Based on the hugely popular Warcraft game series, the live-action adaptation of the same name makes the leap onto the big screen , but does it belong their or is its rightful place on PC screens?
Duncan Jones (known for his hugely popular low-budget sci-fi flicks such as Moon and Source Code) tries his hand at the summer blockbuster and for the most part, does very well. For a franchise that is just starting up, he manages to set up just enough plot and some great characters to leave us hanging on for more.
We enter the story where the orcs are fleeing their dying homeland of Draenor through a magical portal to the human realm of Azeroth, where they look to settle down after forcefully taking the land from the humans. Said portal is powered by the dark magic of Gul’dan, an orc warlock who wields the powerful fel magic, a dark power that needs to feed on the living to sustain itself. Enter stage right, orc soldier and honourable chieftain Durotan (played beautifully through motion capture by Toby Kebbell), who has just fathered the most adorable baby orc you’ve seen on-screen to date (he’ll definitely play a major role in coming sequels).
The orcs are now in Stormwind, a peaceful kingdom of the humans, led by King Llane (Dominic Cooper) and his partner Queen Taria Wrynn (Ruth Negga). There’s also dwarves, elves and other magical creatures, but we don’t get to see them much.
Their army is led by Anduin Lothar (Travis Fimmel of Vikings fame), who apart from taking care of his knight duties is also trying to be a better father to his soldier-son Callan (Burkely Duffield). Lothar is helped in his quest to fight the orcs by a promising young mage, Khadgar (Ben Schnetzer).
The orc-human fight has begun but Durotan feels that something’s amiss and just maybe, the humans are not the real enemy. And this is where the story really begins.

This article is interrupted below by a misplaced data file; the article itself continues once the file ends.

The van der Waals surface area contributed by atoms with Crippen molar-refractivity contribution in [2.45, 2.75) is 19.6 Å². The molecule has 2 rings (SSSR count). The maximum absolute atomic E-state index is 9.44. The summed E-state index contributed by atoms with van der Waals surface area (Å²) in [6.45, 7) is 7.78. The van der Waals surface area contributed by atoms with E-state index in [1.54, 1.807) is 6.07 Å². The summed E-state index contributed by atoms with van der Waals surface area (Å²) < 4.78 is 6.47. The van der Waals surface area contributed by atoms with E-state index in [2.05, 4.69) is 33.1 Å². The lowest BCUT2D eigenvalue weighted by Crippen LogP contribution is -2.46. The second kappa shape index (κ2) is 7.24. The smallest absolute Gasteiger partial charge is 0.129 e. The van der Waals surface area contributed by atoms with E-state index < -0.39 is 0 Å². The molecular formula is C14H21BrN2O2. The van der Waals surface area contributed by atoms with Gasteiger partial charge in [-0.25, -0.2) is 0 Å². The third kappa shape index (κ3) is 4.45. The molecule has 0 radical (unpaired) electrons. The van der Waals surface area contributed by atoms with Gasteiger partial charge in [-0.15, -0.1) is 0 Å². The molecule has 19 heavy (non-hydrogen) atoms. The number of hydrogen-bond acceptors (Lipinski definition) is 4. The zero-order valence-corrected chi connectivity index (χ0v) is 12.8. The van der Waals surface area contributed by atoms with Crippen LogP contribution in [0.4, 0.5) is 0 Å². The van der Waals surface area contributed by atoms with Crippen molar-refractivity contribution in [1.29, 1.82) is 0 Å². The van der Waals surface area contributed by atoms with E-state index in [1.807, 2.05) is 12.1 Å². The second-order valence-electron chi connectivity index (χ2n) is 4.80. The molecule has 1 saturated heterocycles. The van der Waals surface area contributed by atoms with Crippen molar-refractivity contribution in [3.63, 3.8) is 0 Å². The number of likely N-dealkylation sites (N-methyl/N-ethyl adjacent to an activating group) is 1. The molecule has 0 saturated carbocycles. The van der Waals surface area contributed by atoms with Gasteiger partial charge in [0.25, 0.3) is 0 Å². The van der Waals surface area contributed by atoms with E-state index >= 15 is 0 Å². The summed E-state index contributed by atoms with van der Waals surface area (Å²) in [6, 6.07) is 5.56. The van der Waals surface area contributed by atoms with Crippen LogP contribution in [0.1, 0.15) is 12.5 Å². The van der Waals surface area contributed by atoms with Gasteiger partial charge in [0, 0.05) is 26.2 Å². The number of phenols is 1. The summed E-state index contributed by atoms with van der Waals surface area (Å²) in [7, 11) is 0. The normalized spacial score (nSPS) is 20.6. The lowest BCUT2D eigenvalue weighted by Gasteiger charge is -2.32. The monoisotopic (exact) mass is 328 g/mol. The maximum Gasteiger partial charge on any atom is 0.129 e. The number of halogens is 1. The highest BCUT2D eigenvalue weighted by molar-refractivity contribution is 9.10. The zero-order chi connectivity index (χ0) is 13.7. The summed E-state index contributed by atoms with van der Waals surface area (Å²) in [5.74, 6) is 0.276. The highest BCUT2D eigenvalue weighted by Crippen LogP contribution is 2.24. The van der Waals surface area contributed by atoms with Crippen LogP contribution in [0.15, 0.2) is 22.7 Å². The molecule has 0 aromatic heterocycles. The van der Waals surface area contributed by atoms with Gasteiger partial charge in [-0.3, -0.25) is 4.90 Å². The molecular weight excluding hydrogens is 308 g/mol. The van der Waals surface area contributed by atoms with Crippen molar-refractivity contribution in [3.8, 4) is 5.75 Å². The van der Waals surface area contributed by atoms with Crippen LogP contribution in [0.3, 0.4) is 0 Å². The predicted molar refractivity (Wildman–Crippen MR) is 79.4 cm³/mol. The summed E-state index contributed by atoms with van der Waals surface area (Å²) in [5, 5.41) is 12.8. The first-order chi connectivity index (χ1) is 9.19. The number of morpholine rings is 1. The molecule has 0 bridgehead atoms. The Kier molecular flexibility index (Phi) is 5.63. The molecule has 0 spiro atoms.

What is pleasantly surprising Cooper and Negga, the lead actors of the brand new and much-awaited Preacher TV series (who were at Comic Con | London Excel 2016) playing the King and Queen of Stormwind. Cooper gives a solid performance as the benevolent king in a nice move away from the incompetent king who only rules from a throne. Instead we see him lead the charge and make the ultimate sacrifice for his people.
Negga showed promise but had little to do and will, hopefully, get a bigger role in successive films.
Ben Foster’s turn now as the Azeroth’s leather-pants-wearing Guardian Medivh a sorcerer with unimaginable powers. He plays the role well but at times manages to look like a washed-up hippie on the beaches of Goa, who couldn’t give a damn about the drama that’s unfolding around him.
The best performance was by Fimmel — his Lothar is charismatic, humorous and brings in all the pathos of a leader who is at the peak of his powers.
Paula Patton’s half human-half orc Garona was an enigmatic presence. Her violent past is shrouded in mystery and we’re naturally drawn to her. If only they didn’t have to give her those prosthetic fangs (the equivalent of wearing plastic vampire teeth at Halloween) — that rendered her a little difficult to take seriously at times.
The CGI is great, a little too great. There’s just too much going on for the audience to be able to truly take it all in, and we’re constantly taken from one land to the next with out pausing for breath. This causes us to form no real relationship with the places that are shown to us. Although impressive in scale and structure, the landscape leaves us a tad too cold.
The movie’s strength lies in Jones’ earnestness and his ability to add heart and grit to, let’s face it, a story that we’ve seen over and over in fantasy films across the ages. That said, Warcraft is a welcome change from all the superheroes in spandex, capes and shaky cam action (I’m looking at you civil war!) that we’ve been inundated with since the beginning of the year.
Not since the last Hobbit film have fantasy genre fans had anything significant to really sink their teeth into (even if they are plastic). And hopefully, Warcraft, in its promised sequels, will rise up to that challenge.
As a non warcraft game player I left the cinema struggling to remember all of their unique names, but truly enjoyed the experience into the fantasy word.
So out of a possible five stars, Warcraft earns:
What did you think of this film, did it do the games justice?
Thank you for reading